A new study published in Naturebrings sorrow to all alcohol consumers, be they light or heavy users. An older study showed a significant link between cancer and light drinking, but researchers haven’t quite established a causation between the two. Now, Ketan J. Patel, a Cambridge geneticist, and his team discovered that an alcohol metabolite — acetaldehyde — causes significant DNA damage in the blood stem cells of mice.
After drinking alcohol, the body converts it into smaller parts, one of them being acetaldehyde, a toxic compound. When the body is over-flushed with acetaldehyde, the molecule accumulates within the cells and starts to cause DNA and chromosomal damage.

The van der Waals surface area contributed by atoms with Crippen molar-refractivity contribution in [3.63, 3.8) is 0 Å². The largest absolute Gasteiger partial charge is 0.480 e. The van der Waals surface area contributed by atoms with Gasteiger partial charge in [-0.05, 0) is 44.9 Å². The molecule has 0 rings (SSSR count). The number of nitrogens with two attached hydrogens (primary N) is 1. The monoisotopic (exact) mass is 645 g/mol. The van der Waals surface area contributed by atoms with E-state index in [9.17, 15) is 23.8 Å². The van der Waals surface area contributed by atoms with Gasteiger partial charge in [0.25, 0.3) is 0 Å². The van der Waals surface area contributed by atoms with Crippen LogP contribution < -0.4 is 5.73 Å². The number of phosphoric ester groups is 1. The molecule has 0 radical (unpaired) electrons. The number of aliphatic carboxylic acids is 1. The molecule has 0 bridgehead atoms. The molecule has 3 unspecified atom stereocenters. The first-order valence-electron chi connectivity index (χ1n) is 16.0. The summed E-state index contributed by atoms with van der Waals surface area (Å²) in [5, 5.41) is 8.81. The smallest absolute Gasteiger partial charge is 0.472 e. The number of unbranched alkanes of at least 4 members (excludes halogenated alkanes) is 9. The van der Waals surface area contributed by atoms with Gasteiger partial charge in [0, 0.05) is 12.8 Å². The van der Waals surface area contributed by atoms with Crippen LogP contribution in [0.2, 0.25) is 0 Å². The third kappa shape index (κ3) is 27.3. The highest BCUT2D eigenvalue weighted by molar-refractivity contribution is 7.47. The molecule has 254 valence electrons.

Next, they gave the mice diluted ethanol and then analyzed their genome to see what had happened. They discovered that acetaldehyde had altered their DNA by causing double-stranded breaks, which can lead to cancer.
Scientists were amazed when they saw that mice lacking the ALDH2 enzyme had four times the DNA damage in their blood stem cells when compared with mice that possessed the enzyme.
“We saw huge amounts of DNA damage in these cells. Bits of DNA were deleted, bits were broken and we even saw parts of chromosomes being moved about and rearranged,” Patel, the lead author said.
Another part of the experiment was to establish the methods through which the body repairs the damage done by acetaldehyde. Patel’s team learned that cells have a coordinated way of dealing with acetaldehyde poisoning.
“There are lots of ways cells can fix DNA damage,” says Patel in a press release. “What we’ve shown is that when damage happens as a result of breaking down alcohol, there’s a hierarchy when selecting the best way to carry out repairs.”